Director – Max Raven [Bret McCormick], Screenplay – Brando Glutz, Producers – Matt Devlen & Max Raven, Photography – Richard Strait, Music – Kim Davis, Richard Davis & John Hudek, Special Effects – Dark FX, Ltd..
Scott Davis (Cody Lee), Jude Johnson (Sarah Lee), Blue Thompson (Kelly), Brad McCormick (Ike), Suzy Meyer (Shawn), Rex Morton (Brother Fogg), Gaye Bottoms (Girl in Cemetery), Van Connery (Dr Russell)
Cody Lee, a mechanic in Zion Hill, Texas, tells his doctor that he is plagued by dreams. His mother Sarah is a follower of the tv evangelist Brother Fogg who announces that he is going to heal her of her tumour. That evening, while watching his show, she coughs the tumour up and then disposes of it in the trash. While Cody is sleeping, the tumour crawls into his room and enters his mouth. Afterwards, Cody is changed. He is driven to start killing people and feeding them to the tumour where it hides in the kitchen cupboards, growing larger and hungrier.
The Abomination is one of those films that gets talked about in circles where people discuss bizarre and forgotten oddities of the VHS era. It was an obscure production made in rural Texas – director Max Raven/Bret McCormick did go on to make other films (see below) but nobody else involved has ever been heard from again.
The film opens on the oddity of a three-minute dream sequence, which basically highlights all of the film’s gore and creature effects, along with everything that even vaguely seems like a dramatic moment they can scrape from anywhere else. The filmmakers should have realised that once you see this – the effects highlights – there is no reason to sit through the dreary drama that fills the rest of the show. In all regards, this is a bad film – the direction is tedious, the photography dull and uninvolving. The performances seem to all be delivered by amateurs – hero Scott Davis has this incredibly flat inflection as he narrates in voiceover.
Certainly, the film has one thing going for it – cheap and unconvincing gore and creature effects. The filmmakers seems oblivious to the shortcoming of these and proceed on with a great deal of enthusiasm. There are the absurdly entertaining scenes where the abomination starts manifesting tentacles and mouths out of washing machines, kitchen cupboards, from under the kitchen sink and even rattling the stovetop. In another scene, Scott Davis leaves a cutting of the tumour in preacher Brother Fogg (Rex Morton)’s toilet bowl whereupon Fogg sits on the toilet and is attacked and dragged in by the creature. There’s an entertaining climax where the abomination erupts from Davis’s stomach and drags off girlfriend Blue Thompson.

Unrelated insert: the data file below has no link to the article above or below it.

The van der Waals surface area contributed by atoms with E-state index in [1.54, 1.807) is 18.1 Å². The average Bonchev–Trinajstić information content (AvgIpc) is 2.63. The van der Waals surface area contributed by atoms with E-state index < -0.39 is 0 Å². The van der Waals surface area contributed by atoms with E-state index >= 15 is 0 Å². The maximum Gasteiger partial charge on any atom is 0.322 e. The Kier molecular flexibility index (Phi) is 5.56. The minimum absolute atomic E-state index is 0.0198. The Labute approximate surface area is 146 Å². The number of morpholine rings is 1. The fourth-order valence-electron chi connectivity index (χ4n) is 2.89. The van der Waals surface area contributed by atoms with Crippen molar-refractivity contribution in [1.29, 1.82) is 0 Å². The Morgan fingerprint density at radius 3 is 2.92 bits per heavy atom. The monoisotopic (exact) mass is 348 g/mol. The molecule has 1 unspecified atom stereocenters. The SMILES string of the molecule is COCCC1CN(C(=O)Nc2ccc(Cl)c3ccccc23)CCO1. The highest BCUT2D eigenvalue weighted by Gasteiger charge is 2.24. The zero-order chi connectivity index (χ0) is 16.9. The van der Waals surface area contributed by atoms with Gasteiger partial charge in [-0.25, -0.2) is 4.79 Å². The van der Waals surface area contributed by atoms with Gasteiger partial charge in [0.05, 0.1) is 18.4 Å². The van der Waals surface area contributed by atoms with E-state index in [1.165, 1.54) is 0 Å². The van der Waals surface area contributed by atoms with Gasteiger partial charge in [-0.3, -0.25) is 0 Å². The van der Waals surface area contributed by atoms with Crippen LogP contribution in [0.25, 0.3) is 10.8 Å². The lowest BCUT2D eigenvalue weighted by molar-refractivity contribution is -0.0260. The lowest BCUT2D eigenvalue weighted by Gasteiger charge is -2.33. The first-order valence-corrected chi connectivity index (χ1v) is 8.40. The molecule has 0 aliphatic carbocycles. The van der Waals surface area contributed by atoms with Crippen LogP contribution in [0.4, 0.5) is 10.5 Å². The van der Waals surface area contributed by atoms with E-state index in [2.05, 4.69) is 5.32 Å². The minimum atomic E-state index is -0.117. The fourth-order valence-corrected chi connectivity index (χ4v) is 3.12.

What is even more bizarre is the lack of real explanation for anything that is going on. Trying to follow what is going on may well cause brain injury. The abomination starts off as a tumour in Scott Davis’s mother, which Brother Fogg promises to deliver by a tele-exorcism whereupon she vomits it up. It crawls out of the trash and enters Scott Davis’s sleeping mouth after which it appears to possess him and drive him to start killing people. All the deaths he creates somehow cause the tumour to grow in size and become a monster hidden in the kitchen that he has to keep feeding – something you cannot help but feel keeps harkening back to The Little Shop of Horrors (1960), which had notedly just been remade around the same this came out with Little Shop of Horrors (1986).
The Abomination was the first full-length film for Bret McCormick who appears under the pseudonym Max Raven. Under his own name, McCormick has made over a dozen films in the ensuing three decades, mostly in the action genre. His other genre works include Children of Dracula (1994), a documentary about supposed real-life vampires; the monster movie Repligator (1996); the killer robot film Bio-Tech Warrior (1996); and the time travel film Time Tracers (1997); while he has also produced Cyberstalker (1995).